Turning around troubled projects is a tough thing to do. It requires an interdisciplinary team of professionals with the right skill mix and personality traits to pull it off. The team must be led by an accomplished leader with the right qualities. But what are those qualities?
If you miss out on this step, don’t even bother to try to make a turn-around. Most likely you will end up with the same results: failed attempts. You have got to change the ground-rules and that takes courage. You would actually be surprised how often organizations ignore reality and keep driving through a red light. This is primarily because of time pressure, cost impact and lack of leadership.
A few months ago I saw the film “The Martian,” and for some reason got inspired by the main character Mark Watney and his approach to dealing with severe, existential problems.
Mark is an astronaut who is mistakenly presumed dead and left behind on Mars. The film depicts his struggle to survive and others’ efforts to rescue him. Mark is relentless in finding solutions to return to Earth.
“At some point, everything’s gonna go south on you … everything’s going to go south and you’re going to say, this is it. This is how I end. Now you can either accept that, or you can get to work. That’s all it is. You just begin. You do the math. You solve one problem … and you solve the next one… and then the next. And If you solve enough problems, you get to come home. All right, questions?”
In my mind his attitude is what turn-around leadership is about. Leaders grow when they have to deal with difficult situations, because it requires them to change. They advance to the next level when they find a way out that brings them and the team to a better state.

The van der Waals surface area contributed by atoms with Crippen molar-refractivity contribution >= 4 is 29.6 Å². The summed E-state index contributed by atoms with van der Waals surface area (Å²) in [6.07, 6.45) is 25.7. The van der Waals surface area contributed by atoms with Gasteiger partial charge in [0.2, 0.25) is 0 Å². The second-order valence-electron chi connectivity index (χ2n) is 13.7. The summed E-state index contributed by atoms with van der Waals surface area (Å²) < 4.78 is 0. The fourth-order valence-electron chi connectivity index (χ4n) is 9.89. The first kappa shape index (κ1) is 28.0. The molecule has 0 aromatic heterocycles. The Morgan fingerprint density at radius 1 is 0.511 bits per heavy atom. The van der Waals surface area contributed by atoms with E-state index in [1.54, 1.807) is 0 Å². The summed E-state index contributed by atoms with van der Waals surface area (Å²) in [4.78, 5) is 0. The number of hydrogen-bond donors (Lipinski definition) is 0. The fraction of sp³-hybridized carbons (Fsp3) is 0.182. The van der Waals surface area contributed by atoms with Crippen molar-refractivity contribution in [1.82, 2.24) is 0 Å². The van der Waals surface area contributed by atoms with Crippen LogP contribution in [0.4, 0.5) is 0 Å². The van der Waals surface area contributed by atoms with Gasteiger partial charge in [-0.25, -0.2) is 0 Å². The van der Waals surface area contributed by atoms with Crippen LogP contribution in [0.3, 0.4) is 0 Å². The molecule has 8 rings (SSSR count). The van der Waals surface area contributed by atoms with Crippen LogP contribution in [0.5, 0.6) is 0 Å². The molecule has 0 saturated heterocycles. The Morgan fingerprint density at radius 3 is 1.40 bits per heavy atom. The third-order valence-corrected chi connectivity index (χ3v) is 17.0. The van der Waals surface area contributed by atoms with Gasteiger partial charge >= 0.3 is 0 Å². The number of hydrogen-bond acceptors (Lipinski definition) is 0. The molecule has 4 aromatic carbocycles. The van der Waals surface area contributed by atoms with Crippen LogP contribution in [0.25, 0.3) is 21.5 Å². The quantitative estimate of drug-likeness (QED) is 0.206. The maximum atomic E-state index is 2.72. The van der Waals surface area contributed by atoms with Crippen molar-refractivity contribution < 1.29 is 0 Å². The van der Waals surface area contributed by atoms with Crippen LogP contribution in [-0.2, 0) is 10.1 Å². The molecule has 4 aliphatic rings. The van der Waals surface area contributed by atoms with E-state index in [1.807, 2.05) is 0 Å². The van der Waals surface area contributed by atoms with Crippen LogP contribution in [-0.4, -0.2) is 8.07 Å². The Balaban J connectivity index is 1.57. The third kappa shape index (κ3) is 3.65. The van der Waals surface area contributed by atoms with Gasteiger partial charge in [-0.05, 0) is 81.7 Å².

What are the 5 qualities that a project turn-around leader must have?
Being able to withstand or recover quickly from difficult conditions is crucial. Mark Watney is unstoppable in his actions to return to earth, despite all the set-backs that he has to endure along the way. What it comes down to is a deeply rooted belief in the possibilities to reach the ultimate goal of turning around the troubled situation, without knowing exactly how you can make that happen.
For turn-around project leaders, planning is an art. It is a skill set they master. They are able to quickly grasp the business context and the root-cause of the troubled situation and with that define targets, strategies, plans, alternative plans and realistic timelines. The structured approach sets the turn-around team up for success. With a roadmap, there is a way out. Without you are stuck. Mark Watney had a road map in his mind. He knew that he had to be able to survive and worked that out first. Once he fixed that, he started working on his way back home. He planned and carefully executed all the steps. When he faced unplanned circumstances that were devastating, he had a plan B